Digging for trouble: why Alaska's pipeline will not solve oil woes

President George W. Bush needs to stop considering oil drilling in the Arctic National Wildlife Refuge. You don’t have to be an environmentalist to feel that way, either.

Drilling in ANWR, according to its proponents, would supposedly fix our dependency on volatile imported oil markets, especially those in the Middle East. Superficially, it looks like a great deal: By increasing domestic oil production, we reduce our dependence on foreign oil. Unfortunately, it isn’t quite that simple.

You may already know that less than a year’s worth of oil lies in ANWR, and that the lower 48 states would not see any of it for at least 10 years. There are some endangered animals that a few people care about, too, I understand. Those facts aren’t terribly important because those facts alone won’t stop the push for drilling.

Remember that the oil is in northern Alaska. Oil coming out of Alaska is shipped through Valdez, which is in southern Alaska, where the ocean isn’t blocked with ice all year. As a result, it must be transported through the Alyeska Pipeline Service Company’s 800-mile-long Trans Alaska Pipeline, which carries 17 percent of domestic oil production at present.

Most of the pipeline is above ground — read “”vulnerable”” — and during winter, it’s difficult to access or repair, according to Alyeska.

Alyeska spokesman Tim Woolston said that it is “”a monumental task to protect every inch of that pipeline 24 hours a day.””

The U.S. Army proved that it’s more than “”a monumental task”” to defend the pipeline: It’s impossible. A 1975 Los Angeles Times story reported that the Army concluded that it was “”impossible to prevent determined saboteurs from shutting down TAPS for a year or more.””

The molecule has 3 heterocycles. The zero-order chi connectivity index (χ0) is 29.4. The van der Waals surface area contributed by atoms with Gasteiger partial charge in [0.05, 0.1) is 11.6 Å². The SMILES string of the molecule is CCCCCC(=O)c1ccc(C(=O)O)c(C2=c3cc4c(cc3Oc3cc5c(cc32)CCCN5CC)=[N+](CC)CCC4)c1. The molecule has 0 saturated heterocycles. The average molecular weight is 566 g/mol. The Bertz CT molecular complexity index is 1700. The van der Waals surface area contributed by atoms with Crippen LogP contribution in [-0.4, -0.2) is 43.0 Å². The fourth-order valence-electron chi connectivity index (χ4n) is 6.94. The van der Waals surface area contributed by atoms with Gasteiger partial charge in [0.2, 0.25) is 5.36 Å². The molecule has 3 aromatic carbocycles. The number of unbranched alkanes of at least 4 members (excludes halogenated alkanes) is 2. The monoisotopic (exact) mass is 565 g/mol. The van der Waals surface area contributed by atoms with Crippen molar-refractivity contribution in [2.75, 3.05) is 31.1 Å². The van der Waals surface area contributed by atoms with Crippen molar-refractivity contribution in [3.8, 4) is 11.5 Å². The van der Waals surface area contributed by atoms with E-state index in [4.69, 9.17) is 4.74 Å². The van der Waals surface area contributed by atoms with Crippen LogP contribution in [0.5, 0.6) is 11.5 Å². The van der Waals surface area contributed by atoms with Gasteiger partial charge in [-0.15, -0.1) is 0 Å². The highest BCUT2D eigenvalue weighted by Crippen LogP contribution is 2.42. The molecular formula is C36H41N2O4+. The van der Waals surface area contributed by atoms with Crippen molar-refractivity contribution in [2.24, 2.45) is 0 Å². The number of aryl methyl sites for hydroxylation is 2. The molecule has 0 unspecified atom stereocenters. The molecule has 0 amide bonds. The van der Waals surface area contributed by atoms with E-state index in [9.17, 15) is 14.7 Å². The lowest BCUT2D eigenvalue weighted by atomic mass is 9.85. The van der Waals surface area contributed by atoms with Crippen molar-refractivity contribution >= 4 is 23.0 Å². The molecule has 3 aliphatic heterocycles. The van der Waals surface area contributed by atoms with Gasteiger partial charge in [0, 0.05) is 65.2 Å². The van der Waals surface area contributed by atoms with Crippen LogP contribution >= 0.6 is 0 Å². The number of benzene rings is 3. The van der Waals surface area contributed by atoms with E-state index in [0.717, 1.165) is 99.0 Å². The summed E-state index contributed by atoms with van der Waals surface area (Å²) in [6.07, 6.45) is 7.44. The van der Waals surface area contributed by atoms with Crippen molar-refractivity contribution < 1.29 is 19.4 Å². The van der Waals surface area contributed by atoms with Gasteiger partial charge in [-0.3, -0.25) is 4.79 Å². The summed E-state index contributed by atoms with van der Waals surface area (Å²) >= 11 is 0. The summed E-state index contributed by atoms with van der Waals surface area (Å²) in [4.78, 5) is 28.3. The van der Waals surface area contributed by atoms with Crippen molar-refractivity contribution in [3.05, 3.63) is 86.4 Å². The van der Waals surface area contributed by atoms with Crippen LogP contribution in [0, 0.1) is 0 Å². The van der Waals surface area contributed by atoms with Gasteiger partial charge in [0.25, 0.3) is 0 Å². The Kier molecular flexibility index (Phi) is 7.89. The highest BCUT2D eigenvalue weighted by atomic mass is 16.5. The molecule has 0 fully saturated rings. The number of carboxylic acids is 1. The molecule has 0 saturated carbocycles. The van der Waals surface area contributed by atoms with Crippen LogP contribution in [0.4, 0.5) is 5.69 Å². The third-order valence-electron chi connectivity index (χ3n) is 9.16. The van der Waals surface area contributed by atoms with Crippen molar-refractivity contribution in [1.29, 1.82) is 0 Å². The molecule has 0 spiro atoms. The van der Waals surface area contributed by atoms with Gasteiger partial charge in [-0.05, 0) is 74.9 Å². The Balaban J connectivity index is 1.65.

Not much has changed since then.

What’s worse, you don’t even have to be a determined saboteur to shut down the pipeline — just drunk. A drunken Alaska resident, Daniel Lewis, punctured it with one shot from his 0.338-caliber rifle. Hundreds of thousands of gallons of oil leaked and the pipeline was shut off for two-and-a-half days.

The loss: $60 million in delayed oil shipments alone. The scary part: This mishap occurred after the Sept. 11 terrorist attacks, on Oct. 4, 2001.

Alaska Gov. Tony Knowles, who strongly supports North Slope oil development, said: “”Clearly, the fact that one person with a rifle can do this much damage is a point of concern in terms of vulnerability.”” Clearly, he is a master of understatement.

Essentially, the Trans Alaska Pipeline is a vital part of our economy and because it is one big, impossible-to-defend pipe, it is the biggest and easiest terrorist target in the country.

So our government thinks that we should reduce our diversified foreign oil dependency by shifting it to a centralized, decaying and vulnerable piece of domestic infrastructure? That doesn’t make any sense to me.

Only 22 percent of imported oil comes from the volatile Middle East; we import most of the rest from safer sources in the Western Hemisphere. If we want to reduce dependence on Middle Eastern oil, that’s great. I’m against importing $500 million worth of “”evil”” Iraqi oil every year as much as the next guy. But let’s eliminate that dependency in a way that makes sense.

We can eliminate the need to import Middle Eastern oil by improving energy efficiency at home and on the road. That means buying energy-efficient appliances, driving cars that are more fuel-efficient, and driving less, period. EPA reports indicate that improving nationwide automotive fuel economy by three miles per gallon is all it would take to make imported Middle Eastern oil a relic.

What does this mean? Quit buying gas-guzzling vehicles and quit driving them alone everywhere. No one can force you to quit, but you should remember that your private decisions have public consequences. If you can’t be bothered to get out of your car and walk or bicycle once in a while — to make some changes in your life — you are part of the reason we have to worry about bastards like Saddam Hussein.

Efficiency is not austerity and I hope that lazily sitting behind a steering wheel isn’t your only joy in life. You might even like the world outside your car. If you can bike when it’s practical to do so — say, to work or your local supermarket — do it. A $20 rack holds two bags of groceries. Get one and use it. You’ll go to the store more often, but you’ll save money on gas, exercise your legs, and clear your conscience.

The day after the terrorist attacks, Bush said that “”we will not allow this enemy to win the war by changing our way of life.”” Not even if it means that we must continue being myopic about drilling in ANWR and that we must keep wasting energy to maintain our ties to Middle Eastern tyrants? Give me a break.